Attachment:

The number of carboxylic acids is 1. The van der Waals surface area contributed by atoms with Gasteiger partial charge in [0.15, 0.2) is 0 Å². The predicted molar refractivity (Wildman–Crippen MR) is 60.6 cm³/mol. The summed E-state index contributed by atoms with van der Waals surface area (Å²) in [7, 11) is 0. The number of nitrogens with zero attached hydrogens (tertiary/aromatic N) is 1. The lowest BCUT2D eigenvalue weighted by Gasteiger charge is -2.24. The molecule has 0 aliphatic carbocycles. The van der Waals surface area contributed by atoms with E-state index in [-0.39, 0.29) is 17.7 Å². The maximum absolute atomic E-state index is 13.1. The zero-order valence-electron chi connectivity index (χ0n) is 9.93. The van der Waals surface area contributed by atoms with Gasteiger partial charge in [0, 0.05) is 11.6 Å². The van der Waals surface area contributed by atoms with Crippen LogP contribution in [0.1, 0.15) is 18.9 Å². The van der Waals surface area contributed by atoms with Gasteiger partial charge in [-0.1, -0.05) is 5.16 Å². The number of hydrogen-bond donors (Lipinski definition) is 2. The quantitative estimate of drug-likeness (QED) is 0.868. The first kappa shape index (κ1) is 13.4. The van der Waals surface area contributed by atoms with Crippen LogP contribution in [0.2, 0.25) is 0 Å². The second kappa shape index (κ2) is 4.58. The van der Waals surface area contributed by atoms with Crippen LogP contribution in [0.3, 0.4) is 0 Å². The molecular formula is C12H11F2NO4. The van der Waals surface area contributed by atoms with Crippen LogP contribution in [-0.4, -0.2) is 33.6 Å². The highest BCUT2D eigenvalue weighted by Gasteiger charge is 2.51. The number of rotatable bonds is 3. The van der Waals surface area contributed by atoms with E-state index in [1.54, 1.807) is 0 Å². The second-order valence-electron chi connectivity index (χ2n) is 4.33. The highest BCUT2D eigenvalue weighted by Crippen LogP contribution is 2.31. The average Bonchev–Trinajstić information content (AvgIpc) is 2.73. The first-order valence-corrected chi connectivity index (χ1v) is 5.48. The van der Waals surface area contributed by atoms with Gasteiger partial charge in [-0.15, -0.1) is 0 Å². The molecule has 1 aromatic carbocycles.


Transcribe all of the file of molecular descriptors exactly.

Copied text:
The number of carboxylic acids is 1. The van der Waals surface area contributed by atoms with Gasteiger partial charge in [0.15, 0.2) is 0 Å². The predicted molar refractivity (Wildman–Crippen MR) is 60.6 cm³/mol. The summed E-state index contributed by atoms with van der Waals surface area (Å²) in [7, 11) is 0. The number of nitrogens with zero attached hydrogens (tertiary/aromatic N) is 1. The lowest BCUT2D eigenvalue weighted by Gasteiger charge is -2.24. The molecule has 0 aliphatic carbocycles. The van der Waals surface area contributed by atoms with E-state index in [-0.39, 0.29) is 17.7 Å². The maximum absolute atomic E-state index is 13.1. The zero-order valence-electron chi connectivity index (χ0n) is 9.93. The van der Waals surface area contributed by atoms with Gasteiger partial charge in [0, 0.05) is 11.6 Å². The van der Waals surface area contributed by atoms with Crippen LogP contribution in [0.1, 0.15) is 18.9 Å². The van der Waals surface area contributed by atoms with Gasteiger partial charge in [-0.1, -0.05) is 5.16 Å². The number of hydrogen-bond donors (Lipinski definition) is 2. The quantitative estimate of drug-likeness (QED) is 0.868. The first kappa shape index (κ1) is 13.4. The van der Waals surface area contributed by atoms with Crippen LogP contribution in [0.2, 0.25) is 0 Å². The second kappa shape index (κ2) is 4.58. The van der Waals surface area contributed by atoms with Crippen LogP contribution in [0.3, 0.4) is 0 Å². The molecular formula is C12H11F2NO4. The van der Waals surface area contributed by atoms with Crippen LogP contribution in [-0.4, -0.2) is 33.6 Å². The highest BCUT2D eigenvalue weighted by Gasteiger charge is 2.51. The number of rotatable bonds is 3. The van der Waals surface area contributed by atoms with E-state index in [1.54, 1.807) is 0 Å². The second-order valence-electron chi connectivity index (χ2n) is 4.33. The highest BCUT2D eigenvalue weighted by Crippen LogP contribution is 2.31. The average Bonchev–Trinajstić information content (AvgIpc) is 2.73. The first-order valence-corrected chi connectivity index (χ1v) is 5.48. The van der Waals surface area contributed by atoms with Gasteiger partial charge in [-0.15, -0.1) is 0 Å². The molecule has 1 aromatic carbocycles.